Anchorage will become among the first in the world to have a standards-based 5G network, with a price tag of $30 million, thanks to a partnership between GCI and Ericsson, according to the Alaska Journal of Commerce.
On June 18, leaders of both companies announced a project unveiling at Alaska Pacific University. According to GCI’s CEO Ron Duncan, the project will be, “one of the biggest initiatives in GCI’s history,” broadening Anchorage’s wireless data capacity 10-fold.
According to GCI, the project will involve installing Ericsson’s standards-based 5G New Radio equipment and software at 82 cell tower sites across the city. The towers will work in conjunction with small cells to make the network fully operational, reported the Journal.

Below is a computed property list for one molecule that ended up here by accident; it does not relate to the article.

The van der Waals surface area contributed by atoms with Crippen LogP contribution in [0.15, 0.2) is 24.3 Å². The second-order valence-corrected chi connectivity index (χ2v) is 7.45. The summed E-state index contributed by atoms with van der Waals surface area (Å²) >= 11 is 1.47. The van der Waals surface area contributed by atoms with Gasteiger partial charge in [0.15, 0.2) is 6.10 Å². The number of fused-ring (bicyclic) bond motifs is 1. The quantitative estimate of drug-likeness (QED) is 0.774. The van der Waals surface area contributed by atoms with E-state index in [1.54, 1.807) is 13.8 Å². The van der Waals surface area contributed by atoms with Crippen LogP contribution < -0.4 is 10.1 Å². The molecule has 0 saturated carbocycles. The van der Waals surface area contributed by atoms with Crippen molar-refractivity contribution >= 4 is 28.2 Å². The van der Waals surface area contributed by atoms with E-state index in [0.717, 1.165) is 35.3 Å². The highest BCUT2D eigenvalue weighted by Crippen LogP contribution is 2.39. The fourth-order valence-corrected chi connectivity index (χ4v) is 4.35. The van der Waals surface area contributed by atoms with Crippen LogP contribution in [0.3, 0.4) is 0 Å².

Ericsson CEO Börje Ekholm said, “Maybe it’s time to rephrase and not call Alaska the Last Frontier, but the ‘First Frontier,’” in regards to being the first to launch a true 5G network.
Duncan estimates the project will be complete by the end of 2019 with the first 5G becoming available in 2020. At that time, Anchorage will be the 22nd city worldwide to integrate Ericsson’s 5G technology, through GCI’s network, according to Duncan.
Anchorage Mayor Ethan Berkowitz said a faster, higher-capacity mobile network would help the city better deploy resources, such as police, monitor more of its assets in real-time and operate more efficiently while making the city a more competitive place to work and live.